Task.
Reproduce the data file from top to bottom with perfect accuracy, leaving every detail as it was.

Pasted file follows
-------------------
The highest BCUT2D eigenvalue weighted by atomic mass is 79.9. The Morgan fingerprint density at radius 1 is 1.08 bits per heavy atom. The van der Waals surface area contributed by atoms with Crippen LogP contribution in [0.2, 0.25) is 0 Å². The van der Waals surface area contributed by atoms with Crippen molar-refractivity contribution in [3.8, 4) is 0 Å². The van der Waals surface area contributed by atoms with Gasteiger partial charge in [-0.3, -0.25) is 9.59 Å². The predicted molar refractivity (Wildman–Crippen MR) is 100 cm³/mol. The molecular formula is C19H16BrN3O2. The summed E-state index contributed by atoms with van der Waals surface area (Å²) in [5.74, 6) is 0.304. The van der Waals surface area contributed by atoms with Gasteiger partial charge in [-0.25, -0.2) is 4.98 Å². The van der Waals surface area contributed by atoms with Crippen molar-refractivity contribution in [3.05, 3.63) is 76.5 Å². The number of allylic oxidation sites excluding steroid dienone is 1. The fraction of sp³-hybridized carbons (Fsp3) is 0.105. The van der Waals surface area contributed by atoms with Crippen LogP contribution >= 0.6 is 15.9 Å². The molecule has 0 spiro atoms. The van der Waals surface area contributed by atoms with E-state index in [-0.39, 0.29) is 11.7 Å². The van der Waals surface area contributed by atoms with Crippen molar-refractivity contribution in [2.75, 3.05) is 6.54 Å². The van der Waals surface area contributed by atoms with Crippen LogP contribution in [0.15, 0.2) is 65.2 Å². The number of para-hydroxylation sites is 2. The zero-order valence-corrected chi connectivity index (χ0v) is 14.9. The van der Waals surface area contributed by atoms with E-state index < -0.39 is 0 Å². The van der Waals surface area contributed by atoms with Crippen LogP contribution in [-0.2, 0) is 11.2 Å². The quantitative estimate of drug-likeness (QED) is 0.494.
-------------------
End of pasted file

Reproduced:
The highest BCUT2D eigenvalue weighted by atomic mass is 79.9. The Morgan fingerprint density at radius 1 is 1.08 bits per heavy atom. The van der Waals surface area contributed by atoms with Crippen LogP contribution in [0.2, 0.25) is 0 Å². The van der Waals surface area contributed by atoms with Crippen molar-refractivity contribution in [3.8, 4) is 0 Å². The van der Waals surface area contributed by atoms with Gasteiger partial charge in [-0.3, -0.25) is 9.59 Å². The predicted molar refractivity (Wildman–Crippen MR) is 100 cm³/mol. The molecular formula is C19H16BrN3O2. The summed E-state index contributed by atoms with van der Waals surface area (Å²) in [5.74, 6) is 0.304. The van der Waals surface area contributed by atoms with Gasteiger partial charge in [-0.25, -0.2) is 4.98 Å². The van der Waals surface area contributed by atoms with Crippen molar-refractivity contribution in [3.05, 3.63) is 76.5 Å². The number of allylic oxidation sites excluding steroid dienone is 1. The fraction of sp³-hybridized carbons (Fsp3) is 0.105. The van der Waals surface area contributed by atoms with Crippen LogP contribution >= 0.6 is 15.9 Å². The molecule has 0 spiro atoms. The van der Waals surface area contributed by atoms with E-state index in [-0.39, 0.29) is 11.7 Å². The van der Waals surface area contributed by atoms with Crippen molar-refractivity contribution in [2.75, 3.05) is 6.54 Å². The van der Waals surface area contributed by atoms with Crippen LogP contribution in [0.15, 0.2) is 65.2 Å². The number of para-hydroxylation sites is 2. The zero-order valence-corrected chi connectivity index (χ0v) is 14.9. The van der Waals surface area contributed by atoms with E-state index < -0.39 is 0 Å². The van der Waals surface area contributed by atoms with Crippen LogP contribution in [-0.2, 0) is 11.2 Å². The quantitative estimate of drug-likeness (QED) is 0.494.